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All The Times Trump Said He Wouldn't Cut Medicaid

by Gillian Walters

On Monday, White House sources teased President Donald Trump’s plan to jeopardize the health coverage of 74 million Americans. Although Trump repeatedly promised to not cut Medicaid while on the 2016 campaign trail, his proposed budget plan will slash a whopping $800 million dollars from the program. If the president’s plan succeeds, it will leave a devastating number of children, as well as disabled and elderly citizens, uninsured.

The proposed 2018 budget plan, which is set to be unveiled on Tuesday, comes on the heels of House Republicans' May 4 vote to repeal the Affordable Health Care Act. In these already uncertain and frightening times, Trump’s budget comes as another blow to middle class and low-income families who depend on Medicaid to survive. What’s even more upsetting is that the president assured voters this nightmare scenario would not happen.

Two years ago, on May 21, 2015, Trump told right-wing publication The Daily Signal:

I’m not going to cut Social Security like every other Republican and I’m not going to cut Medicare or Medicaid. Every other Republican is going to cut, and even if they wouldn’t, they don’t know what to do because they don’t know where the money is. I do.

Trump even went as far to brag about his allegiance to saving Medicaid, tweeting that he was the "first & only potential GOP candidate" to pledge there would be "no cuts" to the life-saving program.

As if these proclamations weren't already enough evidence of the president's terrifying duplicitous nature, he first assured voters he wouldn't touch Medicaid in his initial announcement to run for office. According to TIME, Trump argued that he'd "Save Medicare, Medicaid and Social Security without cuts".

Trump's lies aside, here's a hard look at just how damaging $800 million in cuts to Medicaid would be.


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Medicaid covers about 75 percent of births for low-income families and 49 percent of births overall, according to the Kaiser Family Foundation. After birth, the program covers close to 40 percent of children across America. If a family's income is too high for these services, Medicaid has something called the Children’s Health Insurance Program (CHIP), in which uninsured children up to age 19 get low-cost or even free health benefits.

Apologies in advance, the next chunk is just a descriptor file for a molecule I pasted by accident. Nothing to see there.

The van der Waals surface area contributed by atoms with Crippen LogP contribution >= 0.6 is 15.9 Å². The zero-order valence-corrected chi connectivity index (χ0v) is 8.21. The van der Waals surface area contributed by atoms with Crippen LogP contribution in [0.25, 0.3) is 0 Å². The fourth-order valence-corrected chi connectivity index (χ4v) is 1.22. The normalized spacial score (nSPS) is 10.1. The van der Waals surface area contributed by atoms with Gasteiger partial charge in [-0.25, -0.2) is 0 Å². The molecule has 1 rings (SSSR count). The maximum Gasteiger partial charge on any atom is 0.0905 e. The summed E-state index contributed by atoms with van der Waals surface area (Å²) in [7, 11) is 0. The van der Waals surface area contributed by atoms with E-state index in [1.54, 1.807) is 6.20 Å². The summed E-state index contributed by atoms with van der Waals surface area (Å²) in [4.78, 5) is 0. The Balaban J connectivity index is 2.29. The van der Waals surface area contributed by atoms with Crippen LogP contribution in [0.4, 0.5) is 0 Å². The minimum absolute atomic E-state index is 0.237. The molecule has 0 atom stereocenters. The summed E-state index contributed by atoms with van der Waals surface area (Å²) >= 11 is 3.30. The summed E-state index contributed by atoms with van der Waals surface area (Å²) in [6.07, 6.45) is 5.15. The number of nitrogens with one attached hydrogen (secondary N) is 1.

People With Disabilities

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Slashing Medicaid benefits will especially hurt those who have severe physical or developmental disabilities. Around 42 percent of Medicaid spending goes to those who depend on life-long care, according to the Kaiser Family Foundation. Without Medicaid, the families of these dependents will be responsible for covering their care, a scenario illustrated by Kathleen Kelly, the Executive Director of the Family Caregiver Alliance. If the proposed Medicaid cuts come to fruition, individual states would be forced to dramatically reduce services allotted to disabled citizens. In this case, working families would be forced to pick up the remaining expenses, which would obviously be very difficult. In Kelly's powerful op-ed, she presents a grim reality of families trying to thrive without a "safety net":

We talk with families daily who never thought they would need Medicaid services, but they have spent their life savings on caring for a family member. Even if you don’t think you will need these services, it is important to retain them as a safety net for everyone, now and in the future.

The Elderly

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Medicaid spends about 21 percent on elderly enrollees. A bulk of the funding goes to covering the costs of long-term care, a.k.a nursing homes, according to Kaiser Family Foundation. Considering nursing homes can be extremely expensive, cutting Medicaid funds will be disastrous to elderly citizens in need of shelter and care.

It's plain to see how the president's proposed budget is a threat to the safety and health of all Americans. Although it's not surprising that Trump went back on his promise to not cut Medicaid given all of his other lies, it's still devastating. It's especially hard to swallow when you consider some undecided voters ultimately cast their vote for Tump under the guise that the program would remain protected.

In fact, Bernie Sanders took to the Senate floor in January of this year to illustrate this exact point, according to TIME:

"Millions of people voted for him on the belief that he would keep his word. If he was sincere, then I would hope that tomorrow or maybe today he could send out a tweet and tell his Republican colleagues to stop wasting their time and all of our time. And for Mr. Trump to tell the American people that he will veto any proposal that cuts Medicare, that cuts Medicaid or that cuts Social Security."

Unfortunately, it has become increasingly clear that the president's "word" boils down to nothing at all. The only hope for a fully-funded Medicaid now lies with a GOP controlled Congress.